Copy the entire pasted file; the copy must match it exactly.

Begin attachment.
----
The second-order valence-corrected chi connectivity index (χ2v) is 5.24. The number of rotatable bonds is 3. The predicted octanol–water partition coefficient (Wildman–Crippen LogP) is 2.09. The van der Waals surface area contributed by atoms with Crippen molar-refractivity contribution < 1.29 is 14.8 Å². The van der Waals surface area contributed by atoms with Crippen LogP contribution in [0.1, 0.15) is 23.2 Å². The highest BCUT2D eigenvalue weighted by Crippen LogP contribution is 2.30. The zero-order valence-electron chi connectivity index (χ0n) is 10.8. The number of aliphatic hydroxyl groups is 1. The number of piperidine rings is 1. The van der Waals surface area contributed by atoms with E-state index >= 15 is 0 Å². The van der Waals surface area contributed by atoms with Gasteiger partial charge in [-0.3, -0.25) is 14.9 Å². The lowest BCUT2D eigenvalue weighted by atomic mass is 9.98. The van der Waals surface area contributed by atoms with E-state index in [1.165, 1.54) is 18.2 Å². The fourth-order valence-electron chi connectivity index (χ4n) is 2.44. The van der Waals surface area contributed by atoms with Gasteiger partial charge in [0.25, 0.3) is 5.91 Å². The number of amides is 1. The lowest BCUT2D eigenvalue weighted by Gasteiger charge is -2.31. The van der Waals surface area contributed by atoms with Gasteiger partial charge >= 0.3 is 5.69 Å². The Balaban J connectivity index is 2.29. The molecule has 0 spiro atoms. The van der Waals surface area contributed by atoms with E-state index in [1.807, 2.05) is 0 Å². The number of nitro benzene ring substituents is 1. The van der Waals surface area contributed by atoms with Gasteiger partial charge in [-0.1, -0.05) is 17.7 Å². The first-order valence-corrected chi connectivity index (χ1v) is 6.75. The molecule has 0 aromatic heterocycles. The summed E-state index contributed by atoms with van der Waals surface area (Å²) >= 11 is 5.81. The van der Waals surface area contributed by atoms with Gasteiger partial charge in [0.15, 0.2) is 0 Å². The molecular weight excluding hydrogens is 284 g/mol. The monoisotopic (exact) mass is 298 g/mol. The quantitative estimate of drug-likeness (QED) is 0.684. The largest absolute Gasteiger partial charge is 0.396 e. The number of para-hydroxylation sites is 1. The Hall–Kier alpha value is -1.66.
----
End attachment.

The second-order valence-corrected chi connectivity index (χ2v) is 5.24. The number of rotatable bonds is 3. The predicted octanol–water partition coefficient (Wildman–Crippen LogP) is 2.09. The van der Waals surface area contributed by atoms with Crippen molar-refractivity contribution < 1.29 is 14.8 Å². The van der Waals surface area contributed by atoms with Crippen LogP contribution in [0.1, 0.15) is 23.2 Å². The highest BCUT2D eigenvalue weighted by Crippen LogP contribution is 2.30. The zero-order valence-electron chi connectivity index (χ0n) is 10.8. The number of aliphatic hydroxyl groups is 1. The number of piperidine rings is 1. The van der Waals surface area contributed by atoms with E-state index >= 15 is 0 Å². The van der Waals surface area contributed by atoms with Gasteiger partial charge in [-0.3, -0.25) is 14.9 Å². The lowest BCUT2D eigenvalue weighted by atomic mass is 9.98. The van der Waals surface area contributed by atoms with E-state index in [1.165, 1.54) is 18.2 Å². The fourth-order valence-electron chi connectivity index (χ4n) is 2.44. The van der Waals surface area contributed by atoms with Gasteiger partial charge in [0.25, 0.3) is 5.91 Å². The number of amides is 1. The lowest BCUT2D eigenvalue weighted by Gasteiger charge is -2.31. The van der Waals surface area contributed by atoms with Gasteiger partial charge >= 0.3 is 5.69 Å². The Balaban J connectivity index is 2.29. The molecule has 0 spiro atoms. The van der Waals surface area contributed by atoms with E-state index in [1.807, 2.05) is 0 Å². The number of nitro benzene ring substituents is 1. The van der Waals surface area contributed by atoms with Gasteiger partial charge in [-0.1, -0.05) is 17.7 Å². The first-order valence-corrected chi connectivity index (χ1v) is 6.75. The molecule has 0 aromatic heterocycles. The summed E-state index contributed by atoms with van der Waals surface area (Å²) >= 11 is 5.81. The van der Waals surface area contributed by atoms with Gasteiger partial charge in [0.15, 0.2) is 0 Å². The molecular weight excluding hydrogens is 284 g/mol. The monoisotopic (exact) mass is 298 g/mol. The quantitative estimate of drug-likeness (QED) is 0.684. The largest absolute Gasteiger partial charge is 0.396 e. The number of para-hydroxylation sites is 1. The Hall–Kier alpha value is -1.66.